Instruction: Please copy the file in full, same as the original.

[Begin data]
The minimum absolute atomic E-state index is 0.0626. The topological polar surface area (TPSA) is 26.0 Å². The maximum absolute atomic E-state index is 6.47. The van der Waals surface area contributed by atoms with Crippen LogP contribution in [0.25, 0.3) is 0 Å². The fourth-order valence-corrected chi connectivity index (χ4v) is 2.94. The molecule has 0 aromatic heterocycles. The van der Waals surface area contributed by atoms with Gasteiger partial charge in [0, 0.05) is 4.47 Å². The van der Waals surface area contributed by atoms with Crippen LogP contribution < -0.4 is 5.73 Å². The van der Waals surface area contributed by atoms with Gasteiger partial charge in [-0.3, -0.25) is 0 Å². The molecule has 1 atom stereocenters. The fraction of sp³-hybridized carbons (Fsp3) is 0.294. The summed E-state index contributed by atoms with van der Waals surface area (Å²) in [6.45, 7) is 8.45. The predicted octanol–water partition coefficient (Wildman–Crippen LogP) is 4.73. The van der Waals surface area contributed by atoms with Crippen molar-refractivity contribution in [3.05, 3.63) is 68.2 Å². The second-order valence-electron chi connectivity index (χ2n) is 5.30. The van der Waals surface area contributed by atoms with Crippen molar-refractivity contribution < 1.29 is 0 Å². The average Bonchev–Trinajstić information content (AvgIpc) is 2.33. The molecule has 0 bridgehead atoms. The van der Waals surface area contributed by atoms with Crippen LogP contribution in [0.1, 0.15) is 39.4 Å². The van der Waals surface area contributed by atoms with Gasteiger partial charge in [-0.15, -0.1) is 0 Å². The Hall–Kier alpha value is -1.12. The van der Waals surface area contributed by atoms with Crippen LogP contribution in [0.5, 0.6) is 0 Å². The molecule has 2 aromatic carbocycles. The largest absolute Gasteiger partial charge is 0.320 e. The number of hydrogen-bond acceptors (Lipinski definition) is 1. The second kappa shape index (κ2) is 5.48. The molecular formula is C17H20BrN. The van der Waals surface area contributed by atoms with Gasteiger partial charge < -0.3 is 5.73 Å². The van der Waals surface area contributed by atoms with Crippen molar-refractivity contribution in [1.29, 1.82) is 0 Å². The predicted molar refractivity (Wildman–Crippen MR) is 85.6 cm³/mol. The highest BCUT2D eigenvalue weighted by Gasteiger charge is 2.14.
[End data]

The minimum absolute atomic E-state index is 0.0626. The topological polar surface area (TPSA) is 26.0 Å². The maximum absolute atomic E-state index is 6.47. The van der Waals surface area contributed by atoms with Crippen LogP contribution in [0.25, 0.3) is 0 Å². The fourth-order valence-corrected chi connectivity index (χ4v) is 2.94. The molecule has 0 aromatic heterocycles. The van der Waals surface area contributed by atoms with Gasteiger partial charge in [0, 0.05) is 4.47 Å². The van der Waals surface area contributed by atoms with Crippen LogP contribution < -0.4 is 5.73 Å². The van der Waals surface area contributed by atoms with Gasteiger partial charge in [-0.3, -0.25) is 0 Å². The molecule has 1 atom stereocenters. The fraction of sp³-hybridized carbons (Fsp3) is 0.294. The summed E-state index contributed by atoms with van der Waals surface area (Å²) in [6.45, 7) is 8.45. The predicted octanol–water partition coefficient (Wildman–Crippen LogP) is 4.73. The van der Waals surface area contributed by atoms with Crippen molar-refractivity contribution in [3.05, 3.63) is 68.2 Å². The second-order valence-electron chi connectivity index (χ2n) is 5.30. The van der Waals surface area contributed by atoms with Crippen molar-refractivity contribution < 1.29 is 0 Å². The average Bonchev–Trinajstić information content (AvgIpc) is 2.33. The molecule has 0 bridgehead atoms. The van der Waals surface area contributed by atoms with Crippen LogP contribution in [0.1, 0.15) is 39.4 Å². The van der Waals surface area contributed by atoms with Gasteiger partial charge in [-0.15, -0.1) is 0 Å². The Hall–Kier alpha value is -1.12. The van der Waals surface area contributed by atoms with Crippen LogP contribution in [0.5, 0.6) is 0 Å². The molecule has 2 aromatic carbocycles. The largest absolute Gasteiger partial charge is 0.320 e. The number of hydrogen-bond acceptors (Lipinski definition) is 1. The second kappa shape index (κ2) is 5.48. The molecular formula is C17H20BrN. The van der Waals surface area contributed by atoms with Gasteiger partial charge < -0.3 is 5.73 Å². The van der Waals surface area contributed by atoms with Crippen molar-refractivity contribution in [1.29, 1.82) is 0 Å². The predicted molar refractivity (Wildman–Crippen MR) is 85.6 cm³/mol. The highest BCUT2D eigenvalue weighted by Gasteiger charge is 2.14.